The Student’s Desk

That we may know Christ

Sermon on the Mount: Living life upside down

The Student’s Desk fortnightly devotion 

What does it mean to be Christian, and live a godly life? Ask around today, and you’ll get several different answers: be good, don’t do bad stuff, go to church, be tolerant and love everyone, be excusive and follow only Jesus. Who’s got the right ideas? Who’s up the garden path?

            In Jesus day, the religious leaders know what it was to be godly. At least they thought they knew. They had regulations for every aspect of their lives that they could tick off to make sure they were following God. It sounded good in theory, but it left Jesus unimpressed. Hence we come to Jesus’ ­Sermon on the Mount. In this sermon we learn that living Christian lives isn’t about ticking boxes to stay in God’s good books. It’s an ongoing process of becoming more and more like God and continually moving in the direction of holiness. It’s a sermon that turned religious protocol and expectation upside down in Jesus’ day, and if we’re honest, it does the same today. That’s why we can understand Jesus instructions to us as living life upside down. It’s a sermon that challenges our expectations of the Christian life, and stretches us to live accordingly.

 

Prayer

Basis for Prayer: Psalm 32

Lord, often we don’t rejoice in the things you rejoice in, and the things we do rejoice in your often despise. Yet you have drawn us into a relationship with us, and call each one of us ‘friend”. Help us to see life from your perspective. Help us understand what Jesus taught. And help us live our lives upside-down.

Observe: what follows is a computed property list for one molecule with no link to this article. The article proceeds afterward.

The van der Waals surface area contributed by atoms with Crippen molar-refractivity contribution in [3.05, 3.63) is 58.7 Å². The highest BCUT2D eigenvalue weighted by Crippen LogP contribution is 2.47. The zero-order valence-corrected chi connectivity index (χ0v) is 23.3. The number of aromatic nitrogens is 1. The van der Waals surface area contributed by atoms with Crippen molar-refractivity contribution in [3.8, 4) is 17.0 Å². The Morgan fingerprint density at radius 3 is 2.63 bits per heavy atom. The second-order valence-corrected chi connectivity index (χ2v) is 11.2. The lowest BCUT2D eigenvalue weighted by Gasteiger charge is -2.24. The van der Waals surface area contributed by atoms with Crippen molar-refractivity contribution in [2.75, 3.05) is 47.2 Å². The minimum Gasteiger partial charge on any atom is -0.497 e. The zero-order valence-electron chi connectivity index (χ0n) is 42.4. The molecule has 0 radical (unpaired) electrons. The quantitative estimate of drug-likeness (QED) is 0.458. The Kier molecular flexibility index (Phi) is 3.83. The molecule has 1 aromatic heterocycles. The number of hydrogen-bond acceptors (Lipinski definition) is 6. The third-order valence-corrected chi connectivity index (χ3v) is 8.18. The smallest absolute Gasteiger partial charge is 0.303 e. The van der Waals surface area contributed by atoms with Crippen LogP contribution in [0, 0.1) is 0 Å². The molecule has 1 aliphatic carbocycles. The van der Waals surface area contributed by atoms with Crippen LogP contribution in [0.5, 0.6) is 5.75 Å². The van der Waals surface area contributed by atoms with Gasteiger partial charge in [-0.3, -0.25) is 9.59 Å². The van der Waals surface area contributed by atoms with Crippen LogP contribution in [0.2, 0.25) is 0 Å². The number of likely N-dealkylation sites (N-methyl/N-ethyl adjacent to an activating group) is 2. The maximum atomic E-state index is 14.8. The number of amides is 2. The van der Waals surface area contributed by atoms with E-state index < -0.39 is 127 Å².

In Jesus name we pray.

Living life upside-down

Read: Matthew 5:1-10 

Going by worldly standards, who would you say the lucky people are? People with money and possessions? People who have extraordinary abilities? People who are famous? People who are powerful? People with a high education? It’s these kinds of people who the world calls lucky. But Jesus comes along and turns this way of thinking upside down. Jesus says no! It’s actually the lowly people, the down-and-outers, those who are doing it tough that are lucky. And it’s not just that they are lucky, they are blessed by God. They have God’s approval. They have God’s thumbs up.

So who are these people, and how is it that the unlucky are actually lucky? Jesus gives 9 characteristics of these people and gives reasons for them being blessed. The first 4 consider how the person relates to God, and the following 5 considers how the same person relates to the world.

The poor in spirit are those who recognise their helplessness. They know they can’t compete with the fast pace of the world. As such, these people don’t live by the standards of the world. These people long for the things of heaven and not the things of the world. It is by Jesus himself that people can enjoy the things of heaven.

Those who mourn are those who know they’re not worthy of God because of they’re sin. This is a wild statement to make because in Jesus’ day, plenty of people did things to make sure they didn’t sin and therefore we’re worthy of God – or so they thought. The reality is no one can ever be good for God. What God wants is for people to understand that, and cast themselves on his mercy. Because in God’s mercy, he sent Jesus to take away our sins so we would be good enough for God. It’s not about what we can do, but what God has done.